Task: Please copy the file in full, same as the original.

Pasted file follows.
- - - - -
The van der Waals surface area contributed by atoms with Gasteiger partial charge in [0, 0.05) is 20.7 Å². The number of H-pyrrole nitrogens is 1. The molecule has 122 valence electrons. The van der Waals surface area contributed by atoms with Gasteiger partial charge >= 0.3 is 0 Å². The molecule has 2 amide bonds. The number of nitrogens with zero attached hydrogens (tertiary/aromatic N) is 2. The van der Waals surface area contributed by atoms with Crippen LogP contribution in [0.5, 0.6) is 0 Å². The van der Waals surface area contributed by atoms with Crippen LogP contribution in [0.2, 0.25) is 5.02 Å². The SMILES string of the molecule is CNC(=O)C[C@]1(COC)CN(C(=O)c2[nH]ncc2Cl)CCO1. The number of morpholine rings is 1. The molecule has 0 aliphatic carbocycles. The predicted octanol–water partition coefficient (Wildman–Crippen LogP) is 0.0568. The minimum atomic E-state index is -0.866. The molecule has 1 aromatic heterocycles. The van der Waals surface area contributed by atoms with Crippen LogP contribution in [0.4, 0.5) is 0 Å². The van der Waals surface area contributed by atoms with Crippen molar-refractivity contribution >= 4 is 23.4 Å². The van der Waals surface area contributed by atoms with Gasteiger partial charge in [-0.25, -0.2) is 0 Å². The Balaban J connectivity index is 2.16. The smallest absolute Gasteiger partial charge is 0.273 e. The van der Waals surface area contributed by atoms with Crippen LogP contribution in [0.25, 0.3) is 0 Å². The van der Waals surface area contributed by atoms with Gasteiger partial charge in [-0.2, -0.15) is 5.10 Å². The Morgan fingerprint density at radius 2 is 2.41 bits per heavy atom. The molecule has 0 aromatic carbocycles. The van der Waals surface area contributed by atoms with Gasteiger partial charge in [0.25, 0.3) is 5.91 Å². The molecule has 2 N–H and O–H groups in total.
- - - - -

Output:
The van der Waals surface area contributed by atoms with Gasteiger partial charge in [0, 0.05) is 20.7 Å². The number of H-pyrrole nitrogens is 1. The molecule has 122 valence electrons. The van der Waals surface area contributed by atoms with Gasteiger partial charge >= 0.3 is 0 Å². The molecule has 2 amide bonds. The number of nitrogens with zero attached hydrogens (tertiary/aromatic N) is 2. The van der Waals surface area contributed by atoms with Crippen LogP contribution in [0.5, 0.6) is 0 Å². The van der Waals surface area contributed by atoms with Crippen LogP contribution in [0.2, 0.25) is 5.02 Å². The SMILES string of the molecule is CNC(=O)C[C@]1(COC)CN(C(=O)c2[nH]ncc2Cl)CCO1. The number of morpholine rings is 1. The molecule has 0 aliphatic carbocycles. The predicted octanol–water partition coefficient (Wildman–Crippen LogP) is 0.0568. The minimum atomic E-state index is -0.866. The molecule has 1 aromatic heterocycles. The van der Waals surface area contributed by atoms with Crippen LogP contribution in [0.4, 0.5) is 0 Å². The van der Waals surface area contributed by atoms with Crippen molar-refractivity contribution >= 4 is 23.4 Å². The van der Waals surface area contributed by atoms with Gasteiger partial charge in [-0.25, -0.2) is 0 Å². The Balaban J connectivity index is 2.16. The smallest absolute Gasteiger partial charge is 0.273 e. The van der Waals surface area contributed by atoms with Crippen LogP contribution in [0.25, 0.3) is 0 Å². The van der Waals surface area contributed by atoms with Gasteiger partial charge in [-0.2, -0.15) is 5.10 Å². The Morgan fingerprint density at radius 2 is 2.41 bits per heavy atom. The molecule has 0 aromatic carbocycles. The van der Waals surface area contributed by atoms with Gasteiger partial charge in [0.25, 0.3) is 5.91 Å². The molecule has 2 N–H and O–H groups in total.